I've not really shared any recipes here on the blog. I've done a few for Helium.com but after my Saturday meal experience I thought I'd share this with you. My family, the Hubs in particular, enjoys spicy food. We've had some outstanding jambalaya when traveling in the southern states so when I found a recipe for in my "Simple & Delicious" cooking magazine I decided to try it.
Now I am one of those cooks who will tweak a recipe even the first time I try it, especially if I think it will make my life easier and not affect the overall taste of the finished dish. This jambalaya recipe is from the February/March 2011 magazine on page 14 and is called Captain Russell's Jambalaya. I went to their website (http://www.simpleanddelicious.com) and tried to find you a link to the original recipe but it did not appear in the search.
Anyhow, it's a simple recipe combining pantry ingredients. I make a few substitutions and tweaks. Here's what you need:
1 can condensed French onion soup
1 can beef broth (I use reduced sodium)
8 oz. tomato sauce (I use no salt)
1 large green pepper, chopped
1 large onion, chopped
1 tablespoon crushed fresh garlic (you may use less to suit your tastes, I like a lot of garlic)
2 teaspoon Creole seasoning (I use Tony Chachere's Creole Seasoning)
2 teaspoons hot pepper sauce (again use less if you don't like as much spice, or more if you do!)
1 bag frozen cooked/deveined small shrimp (the original recipe calls for uncooked med. shrimp but I short cut to save time & I don't like the ick factor of cleaning shrimp.)
2 links turkey smoked sausage (I can't buy decent andouille in my town. Bummer, I know.)
3 cups COOKED rice (brown, white, long-grain...it's up to you)
Cook the rice. In a large saucepan combine first 8 ingredients and bring to boil. Remove from heat. Gently stir in sausage, shrimp and rice. Transfer everything into a 9 X 13 baking dish. Cover with tin foil and bake 30 minutes. Remove foil and bake 10 more minutes. Let stand for five minutes and then enjoy.
Now this is the way I made this recipe the first 3 times I served it to my family. And it was a HUGE hit! However, this weekend I decided to follow the original recipe and use 2 cups of uncooked long grain rice. I like long grain rice. I followed the recipe, popped the dish into the oven and within fifteen minutes the delicious aroma of jambalaya began to emerge from the kitchen.
After 30 minutes, I removed the foil and looked the rice. Hmmmmm. Not looking very cooked. I set the time for 15 minutes and crossed my fingers. After the full cook time, I removed the dish from the oven and it smelled AMAZING! But.....the rice was hard! H.A.R.D.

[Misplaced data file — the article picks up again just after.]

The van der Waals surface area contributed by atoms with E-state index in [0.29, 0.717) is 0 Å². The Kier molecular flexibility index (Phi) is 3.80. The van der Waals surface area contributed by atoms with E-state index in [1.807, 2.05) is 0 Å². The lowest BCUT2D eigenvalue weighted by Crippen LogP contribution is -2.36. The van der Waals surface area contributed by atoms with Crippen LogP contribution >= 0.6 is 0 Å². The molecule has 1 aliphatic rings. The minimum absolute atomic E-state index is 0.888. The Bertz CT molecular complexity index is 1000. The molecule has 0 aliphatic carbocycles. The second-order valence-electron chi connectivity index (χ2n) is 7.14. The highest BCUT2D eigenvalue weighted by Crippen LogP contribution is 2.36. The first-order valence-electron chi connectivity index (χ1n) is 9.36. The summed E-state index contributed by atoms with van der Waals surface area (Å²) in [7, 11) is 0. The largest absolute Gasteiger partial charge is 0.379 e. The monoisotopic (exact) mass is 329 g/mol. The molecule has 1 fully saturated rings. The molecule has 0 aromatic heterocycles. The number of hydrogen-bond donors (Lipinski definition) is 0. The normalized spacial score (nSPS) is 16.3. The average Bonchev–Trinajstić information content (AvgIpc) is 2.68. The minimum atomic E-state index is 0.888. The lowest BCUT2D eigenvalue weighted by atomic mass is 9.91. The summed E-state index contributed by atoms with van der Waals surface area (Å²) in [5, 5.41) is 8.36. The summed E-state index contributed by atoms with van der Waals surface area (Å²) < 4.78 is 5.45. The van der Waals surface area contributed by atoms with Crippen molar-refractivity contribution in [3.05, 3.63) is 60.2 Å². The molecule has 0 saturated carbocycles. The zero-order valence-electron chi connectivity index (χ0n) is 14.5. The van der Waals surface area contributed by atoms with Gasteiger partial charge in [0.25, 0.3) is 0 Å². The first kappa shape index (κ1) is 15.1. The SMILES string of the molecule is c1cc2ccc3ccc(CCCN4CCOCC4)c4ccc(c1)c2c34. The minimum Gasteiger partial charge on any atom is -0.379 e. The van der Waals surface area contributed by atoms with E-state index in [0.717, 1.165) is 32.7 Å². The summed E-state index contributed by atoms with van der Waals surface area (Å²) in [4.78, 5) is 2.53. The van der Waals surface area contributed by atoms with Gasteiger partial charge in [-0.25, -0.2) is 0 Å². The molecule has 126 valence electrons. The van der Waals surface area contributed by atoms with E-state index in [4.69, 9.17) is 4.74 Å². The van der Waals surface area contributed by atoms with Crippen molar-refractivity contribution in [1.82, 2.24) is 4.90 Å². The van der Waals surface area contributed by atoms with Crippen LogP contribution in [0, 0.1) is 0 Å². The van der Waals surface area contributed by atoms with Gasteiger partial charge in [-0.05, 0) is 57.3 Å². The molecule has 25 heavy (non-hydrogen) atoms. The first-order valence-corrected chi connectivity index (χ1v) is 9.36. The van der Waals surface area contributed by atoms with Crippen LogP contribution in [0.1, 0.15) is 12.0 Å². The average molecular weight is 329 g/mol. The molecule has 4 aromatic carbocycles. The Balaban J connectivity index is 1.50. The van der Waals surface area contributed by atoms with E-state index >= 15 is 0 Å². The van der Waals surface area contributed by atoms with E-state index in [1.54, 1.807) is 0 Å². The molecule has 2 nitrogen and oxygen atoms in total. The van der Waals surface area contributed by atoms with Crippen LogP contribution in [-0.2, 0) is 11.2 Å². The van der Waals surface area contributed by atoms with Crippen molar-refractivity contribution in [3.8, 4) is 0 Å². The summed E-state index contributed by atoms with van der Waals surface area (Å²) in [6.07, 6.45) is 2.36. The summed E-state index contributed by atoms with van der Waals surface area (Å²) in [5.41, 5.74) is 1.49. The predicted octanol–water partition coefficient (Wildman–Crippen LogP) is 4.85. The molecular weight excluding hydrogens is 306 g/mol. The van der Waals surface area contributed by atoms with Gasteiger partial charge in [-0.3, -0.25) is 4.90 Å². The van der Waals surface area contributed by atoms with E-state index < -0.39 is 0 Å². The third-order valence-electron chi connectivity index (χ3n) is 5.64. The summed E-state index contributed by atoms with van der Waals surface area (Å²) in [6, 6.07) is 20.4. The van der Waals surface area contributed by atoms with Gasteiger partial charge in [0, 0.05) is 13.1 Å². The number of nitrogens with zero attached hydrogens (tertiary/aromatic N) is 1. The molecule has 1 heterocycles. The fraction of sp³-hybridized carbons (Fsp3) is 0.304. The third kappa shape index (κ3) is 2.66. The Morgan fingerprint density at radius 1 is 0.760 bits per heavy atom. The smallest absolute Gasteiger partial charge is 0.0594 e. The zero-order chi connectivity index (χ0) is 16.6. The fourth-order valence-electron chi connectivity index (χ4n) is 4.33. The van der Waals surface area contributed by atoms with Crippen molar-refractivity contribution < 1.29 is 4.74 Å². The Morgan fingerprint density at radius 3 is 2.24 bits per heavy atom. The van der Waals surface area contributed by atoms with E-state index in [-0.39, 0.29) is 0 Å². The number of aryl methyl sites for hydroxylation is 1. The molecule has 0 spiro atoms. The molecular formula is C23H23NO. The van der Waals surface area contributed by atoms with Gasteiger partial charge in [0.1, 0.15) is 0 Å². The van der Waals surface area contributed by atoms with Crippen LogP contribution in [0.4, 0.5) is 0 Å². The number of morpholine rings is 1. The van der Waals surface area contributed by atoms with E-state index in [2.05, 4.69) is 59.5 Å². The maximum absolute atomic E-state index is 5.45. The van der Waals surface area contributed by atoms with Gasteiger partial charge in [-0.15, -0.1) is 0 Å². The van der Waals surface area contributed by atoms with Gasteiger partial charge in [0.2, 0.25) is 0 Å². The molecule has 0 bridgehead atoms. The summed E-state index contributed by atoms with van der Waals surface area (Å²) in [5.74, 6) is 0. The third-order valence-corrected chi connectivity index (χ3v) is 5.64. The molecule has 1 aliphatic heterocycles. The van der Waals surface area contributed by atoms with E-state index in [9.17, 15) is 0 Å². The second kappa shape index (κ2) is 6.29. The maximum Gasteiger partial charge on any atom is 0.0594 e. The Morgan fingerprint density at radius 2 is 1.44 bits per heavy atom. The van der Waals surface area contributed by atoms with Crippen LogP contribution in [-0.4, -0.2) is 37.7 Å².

Now every time I've made this recipe using the cooked rice, it comes out beautifully. This time I use the original recipe and Bleh...hard, uncooked rice. So the Hubs comes in, enticed by the intoxicating smells and suggests adding another cup of water, recovering the dish with tin foil and letting it cook for another 30 minutes. GASP! Are you sure, I ask him? I was afraid that everything else in the jambalaya would turn to mush if we did that. He said, "Well, we can't eat it with the hard rice and it's not like you can pick out each little grain." Smart man, that Hubs of mine.
Water added, tin foil replaced and dish back in oven. 30 minutes later I pull it out. Rice is about 2/3 cooked! And veggies aren't mush and shrimp aren't rubber. Alrighty, maybe we are onto something. I add about 1/2 cup more of water, recover with the tin foil and pop it back in for about 10 more minutes. After that time rice is done. I let the whole dish stand for about 10 more minutes and FINALLY, almost an hour later than I had planned to sit everyone down to a great meal, it is FINALLY ready.
And it was good. Regardless of the additional cook time, this meal is sooooo flavorful. It was a hit, the HUBS had second helpings and it was still delicious the next day reheated as leftovers. I recommend this easy jambalaya recipe but I really recommend precooking the rice before adding it in. Especially if you want to eat within an hour of preparing the dish.